I love a good tragedy.
I love a good tragedy not because I need stories to always end in angst and destruction and I’m allergic to happiness, but because sometimes life feels tragic. I actually do love happy stories with happy endings, and I would say most of the books I read have mostly happy endings, even if there are currents of bittersweet underneath it all(this seems to be the popular ending for science fiction and fantasy books, which makes sense). Sometimes, all I want is an adorable contemporary romance with banter and fluff and feelings(thank you, Kasie West books, for fulfilling that need in my life).
Sometimes, though, nothing else but a tragedy will do. Out of all the readers I know online and in real life, I think most would prefer a happy ending for a story than a sad one. And while I couldn’t read only tragedies and nothing but, sometimes I just need a story that doesn’t have a happily ever after.
And I think the most important reason is because sometimes I need heroes to fail. I need them to fail at saving the world, or finding their love requited, or picking up the pieces that have been scattered along the way. I *need* stories that aren’t afraid to have their heroes fail, and be no lest the hero of the story for it, because sometimes I fail too, in the story of my life. I think that’s why I love a good tragedy from time to time–I can relate to it, on some level, even if my tragedies of life aren’t as dire as the consequences a story might tell. I think that might be too why some people shy away from tragedies at the same time.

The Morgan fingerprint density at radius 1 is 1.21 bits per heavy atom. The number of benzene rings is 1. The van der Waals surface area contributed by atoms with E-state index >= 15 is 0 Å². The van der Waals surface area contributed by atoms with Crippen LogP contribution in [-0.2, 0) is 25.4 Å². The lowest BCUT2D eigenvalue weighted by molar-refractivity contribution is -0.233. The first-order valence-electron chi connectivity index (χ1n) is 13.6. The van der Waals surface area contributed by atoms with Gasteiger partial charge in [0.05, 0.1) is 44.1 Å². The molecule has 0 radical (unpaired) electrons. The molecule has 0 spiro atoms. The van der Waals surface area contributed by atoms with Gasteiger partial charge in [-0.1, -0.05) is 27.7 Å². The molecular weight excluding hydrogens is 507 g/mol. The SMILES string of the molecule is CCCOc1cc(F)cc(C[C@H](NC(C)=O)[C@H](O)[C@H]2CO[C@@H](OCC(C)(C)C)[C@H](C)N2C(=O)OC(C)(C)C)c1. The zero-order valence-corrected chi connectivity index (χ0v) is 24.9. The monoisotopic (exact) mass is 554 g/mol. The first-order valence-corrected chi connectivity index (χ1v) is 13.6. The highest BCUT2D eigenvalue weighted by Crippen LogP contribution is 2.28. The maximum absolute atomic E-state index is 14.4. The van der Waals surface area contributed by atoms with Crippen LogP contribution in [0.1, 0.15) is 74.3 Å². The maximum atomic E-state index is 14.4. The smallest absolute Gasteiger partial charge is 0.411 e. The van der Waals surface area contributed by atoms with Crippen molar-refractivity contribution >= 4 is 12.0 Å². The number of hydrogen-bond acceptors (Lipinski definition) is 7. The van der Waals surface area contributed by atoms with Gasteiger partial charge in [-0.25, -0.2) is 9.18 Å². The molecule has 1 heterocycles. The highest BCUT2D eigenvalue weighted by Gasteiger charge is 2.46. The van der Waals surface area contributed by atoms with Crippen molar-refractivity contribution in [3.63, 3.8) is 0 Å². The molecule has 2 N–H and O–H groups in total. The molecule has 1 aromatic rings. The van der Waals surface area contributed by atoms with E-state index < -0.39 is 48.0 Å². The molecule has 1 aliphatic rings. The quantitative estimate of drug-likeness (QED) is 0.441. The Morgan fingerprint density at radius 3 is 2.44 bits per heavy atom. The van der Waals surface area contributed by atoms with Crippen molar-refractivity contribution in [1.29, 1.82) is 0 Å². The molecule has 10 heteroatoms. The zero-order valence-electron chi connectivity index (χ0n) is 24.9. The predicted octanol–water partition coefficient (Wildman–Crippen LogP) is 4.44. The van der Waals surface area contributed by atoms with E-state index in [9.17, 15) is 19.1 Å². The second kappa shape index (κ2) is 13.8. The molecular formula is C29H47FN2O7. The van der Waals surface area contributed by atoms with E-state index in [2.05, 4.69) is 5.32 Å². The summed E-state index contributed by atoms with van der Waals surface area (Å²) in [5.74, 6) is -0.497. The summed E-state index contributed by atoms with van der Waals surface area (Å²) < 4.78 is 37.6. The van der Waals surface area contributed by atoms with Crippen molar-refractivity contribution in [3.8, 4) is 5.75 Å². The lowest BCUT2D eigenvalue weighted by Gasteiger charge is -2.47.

That being said, I think there are certain ways sad endings can be written to feel authentic and then other ways when they just feel gimmicky. For example, having the love interest die in a car crash at the end of the book after the “happily ever after” moment? I don’t think I would like a sad ending like that very much. I prefer tragic and sad endings when they come around as a result of the character’s actions, and not simply as a way to shock the reader into a case of mood whiplash.
Stories and fiction have always been about a lot of things to me, but I think when I read(or watch or listen) to a story, I’m mostly interested in the consequences, and that’s what a good sad ending is to me–a potential consequence of an action(even if it’s not directly the consequences of the main character’s actions). A well-written tragic ending often forces the consequences of multiple actions and multiple characters to come to some sort of culmination, and in a well-written sad ending, there’s this moment of utter something, whatever that something is. Everything gets stripped away and it’s often the result of a yarn ball of cause-and-effect.
Let’s chat: How do you feel about tragic/sad endings? Hate them? Love them? Tolerate them? Are there certain sad endings you can’t stand(the “gimmicky” ones?